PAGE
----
Cedar Mill Elementary residents and businesses believe our area, North of Hwy 26, should be included within the Sunset High School Zone. Cedar Mill Elementary students clearly meet the criteria of transportation, safety, neighborhood unity, minimize transitions for students and proximity.
Here are a few important facts that show why Cedar Mill Elementary students should continue to attend Sunset High School.
Safety and Transportation
Our consultation with a land-use planner, formerly of Washington County, and two traffic engineers, plus online research, reveal key facts about the safety and transportation issues involved:
Highways: The traffic volume from the “Sylvan Highlands” area that includes the Highway 26/217 interchange is notoriously high. Backups and delays are a daily occurrence regardless of the weather conditions and even time-of-day.
Major Roads: According to data from ODOT, Washington County and the City of Beaverton, traffic volumes on Cornell and Barnes Road are anywhere from 10% to 50% less than the routes to Beaverton High School.
All routes to Beaverton High School takes a minimum of 50% longer than the routes to Sunset. Highway 26 is a natural transportation boundary for our community allowing for east- west driving patterns that are less congested and flow opposite of the commute patterns.
Highway 217 southbound during the morning commute features merging of three feeders (Hwy 26 east, north, and west), zig-zagging traffic and stop-and-go conditions no matter the weather.
Cedar Hills Blvd has 2.5 times more accidents than Cornell Road (does not include the un-signaled Highway 26/Cedar Hills Blvd interchange)
All routes to Sunset flow opposite business commuter traffic making it safer for young drivers who account for 16.5% of all accidents in the state.
Continuous bike/walk path available to Cedar Mill Elementary Students via THPRD and Washington County existing infrastructure while biking/walking or public bus is not an option for Beaverton High School from our area.
- The Proposed Springboard Boundary Map would tear approximately 500 students from 4,265 households out of their immediate neighborhood north of Hwy 26 and send them southward to a community where there are no roots, no established relationships. Beaverton High School would become a commuter school for all these households.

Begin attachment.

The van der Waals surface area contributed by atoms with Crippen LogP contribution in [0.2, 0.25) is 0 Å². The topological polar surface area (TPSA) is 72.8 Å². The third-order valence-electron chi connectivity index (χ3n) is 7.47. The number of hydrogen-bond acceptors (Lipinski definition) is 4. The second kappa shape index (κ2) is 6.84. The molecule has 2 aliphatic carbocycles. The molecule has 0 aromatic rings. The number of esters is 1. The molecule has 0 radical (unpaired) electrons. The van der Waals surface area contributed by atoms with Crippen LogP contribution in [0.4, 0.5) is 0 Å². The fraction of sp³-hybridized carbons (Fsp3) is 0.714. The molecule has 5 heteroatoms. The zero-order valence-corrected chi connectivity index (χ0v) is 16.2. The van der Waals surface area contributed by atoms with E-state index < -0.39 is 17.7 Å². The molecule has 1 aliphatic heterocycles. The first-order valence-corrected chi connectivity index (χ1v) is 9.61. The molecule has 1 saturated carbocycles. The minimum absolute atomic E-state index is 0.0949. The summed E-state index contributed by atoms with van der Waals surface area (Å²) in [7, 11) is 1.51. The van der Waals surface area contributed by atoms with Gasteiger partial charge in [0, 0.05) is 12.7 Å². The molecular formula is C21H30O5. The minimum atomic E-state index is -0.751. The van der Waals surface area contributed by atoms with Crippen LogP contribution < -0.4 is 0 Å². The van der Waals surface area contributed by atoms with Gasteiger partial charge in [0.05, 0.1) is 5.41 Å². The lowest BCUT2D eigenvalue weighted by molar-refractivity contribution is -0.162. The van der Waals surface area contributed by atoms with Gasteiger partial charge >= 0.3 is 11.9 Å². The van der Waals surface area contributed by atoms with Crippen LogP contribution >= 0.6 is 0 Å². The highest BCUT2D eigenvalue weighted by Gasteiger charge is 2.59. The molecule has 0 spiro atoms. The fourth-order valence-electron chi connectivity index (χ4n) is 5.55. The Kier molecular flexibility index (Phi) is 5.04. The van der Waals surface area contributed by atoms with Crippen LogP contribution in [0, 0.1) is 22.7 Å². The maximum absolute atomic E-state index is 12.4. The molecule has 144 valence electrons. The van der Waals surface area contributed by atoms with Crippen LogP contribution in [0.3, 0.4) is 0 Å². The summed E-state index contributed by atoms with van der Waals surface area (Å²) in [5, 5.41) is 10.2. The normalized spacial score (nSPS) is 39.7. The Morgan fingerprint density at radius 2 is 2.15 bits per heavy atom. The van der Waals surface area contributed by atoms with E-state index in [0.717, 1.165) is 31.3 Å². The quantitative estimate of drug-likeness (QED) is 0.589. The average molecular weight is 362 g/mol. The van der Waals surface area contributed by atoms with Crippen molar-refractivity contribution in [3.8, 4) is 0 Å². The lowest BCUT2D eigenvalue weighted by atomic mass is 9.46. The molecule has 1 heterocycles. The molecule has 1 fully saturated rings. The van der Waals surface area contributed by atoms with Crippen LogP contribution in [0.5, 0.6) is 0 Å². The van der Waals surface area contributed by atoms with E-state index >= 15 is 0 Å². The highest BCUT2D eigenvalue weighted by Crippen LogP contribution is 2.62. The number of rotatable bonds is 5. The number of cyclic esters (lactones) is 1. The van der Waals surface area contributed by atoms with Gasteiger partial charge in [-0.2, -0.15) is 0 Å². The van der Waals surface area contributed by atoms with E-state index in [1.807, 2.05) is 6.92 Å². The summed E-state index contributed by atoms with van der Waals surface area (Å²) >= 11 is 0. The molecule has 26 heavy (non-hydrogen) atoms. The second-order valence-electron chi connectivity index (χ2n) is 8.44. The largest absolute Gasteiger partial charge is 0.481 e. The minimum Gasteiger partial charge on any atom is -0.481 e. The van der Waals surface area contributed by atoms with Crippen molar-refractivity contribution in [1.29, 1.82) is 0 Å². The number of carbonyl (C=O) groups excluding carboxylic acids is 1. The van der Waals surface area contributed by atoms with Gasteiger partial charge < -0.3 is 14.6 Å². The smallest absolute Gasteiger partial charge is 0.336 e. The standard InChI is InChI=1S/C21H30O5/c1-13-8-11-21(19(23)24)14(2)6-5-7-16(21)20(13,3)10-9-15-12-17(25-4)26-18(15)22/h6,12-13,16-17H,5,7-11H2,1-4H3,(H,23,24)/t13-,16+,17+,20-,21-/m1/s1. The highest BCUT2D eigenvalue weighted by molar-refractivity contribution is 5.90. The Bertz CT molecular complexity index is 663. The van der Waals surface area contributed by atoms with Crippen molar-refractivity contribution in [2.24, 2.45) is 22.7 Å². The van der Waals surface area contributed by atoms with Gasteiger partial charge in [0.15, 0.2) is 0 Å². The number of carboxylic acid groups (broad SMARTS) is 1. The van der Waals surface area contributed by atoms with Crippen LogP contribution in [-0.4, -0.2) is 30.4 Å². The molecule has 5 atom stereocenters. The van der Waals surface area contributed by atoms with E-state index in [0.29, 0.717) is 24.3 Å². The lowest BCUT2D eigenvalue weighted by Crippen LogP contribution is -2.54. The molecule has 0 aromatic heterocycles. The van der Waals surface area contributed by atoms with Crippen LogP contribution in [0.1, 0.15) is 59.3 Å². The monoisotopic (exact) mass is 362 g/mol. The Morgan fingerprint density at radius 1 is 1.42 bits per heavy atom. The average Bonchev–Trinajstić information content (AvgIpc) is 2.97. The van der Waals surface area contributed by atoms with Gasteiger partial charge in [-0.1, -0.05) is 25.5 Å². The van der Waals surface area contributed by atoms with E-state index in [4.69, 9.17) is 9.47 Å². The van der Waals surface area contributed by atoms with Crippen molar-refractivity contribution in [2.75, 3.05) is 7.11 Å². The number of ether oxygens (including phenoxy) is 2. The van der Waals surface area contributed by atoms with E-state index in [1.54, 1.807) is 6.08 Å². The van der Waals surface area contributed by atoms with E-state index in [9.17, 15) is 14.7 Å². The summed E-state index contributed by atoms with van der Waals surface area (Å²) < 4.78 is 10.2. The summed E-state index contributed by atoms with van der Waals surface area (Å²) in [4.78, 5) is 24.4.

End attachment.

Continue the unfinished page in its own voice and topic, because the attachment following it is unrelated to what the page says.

- The Cedar Mill business community would suffer losses from the current support it receives by having our households travel to Sunset High School through the heart of downtown Cedar Mill. The Proposed Springboard Boundary Map indicates most of Sunset High School households are on the west side of the school where established communities of Bethany and Tanasbourne already exist. These households will travel to and from school without ever entering the heart of Cedar Mill.
- Sunset High School opened in 1959 and is located in an unincorporated section of Washington County known as “Cedar Mill.” The feeder school Cedar Mill Elementary opened in 1926, and was part of District 6, then Cedar Mill School District. In 1960, Cedar Mill School District was absorbed by Beaverton School District, and Cedar Mill Elementary students became future Apollos. This history is important, because one of the unique aspects of our area is the VERY strong community ties, including many multi-generational Sunset families.
Availability of Space
- The proposal sends Oak Hills (613 students) and Elmonica (587 students) to Sunset and moves West TV (333 students) and part of Cedar Mill (approx. 100 students) to Beaverton – effectively adding more students than it subtracts and impacting four schools unnecessarily.
- The district can preserve more capacity for growth by keeping the West TV and Cedar Mill neighborhoods, and keeping Oak Hills and Elmonica students in other high school areas.
Minimize Transitions for Students
Our community believes the Springboard Proposal maximizes educational disruption for our students.
- The curriculum at Cedar Mill – Cedar Park – Sunset is set up for the International Baccalaureate (IB) education. Any change to that path disrupts the continuity of the educational process.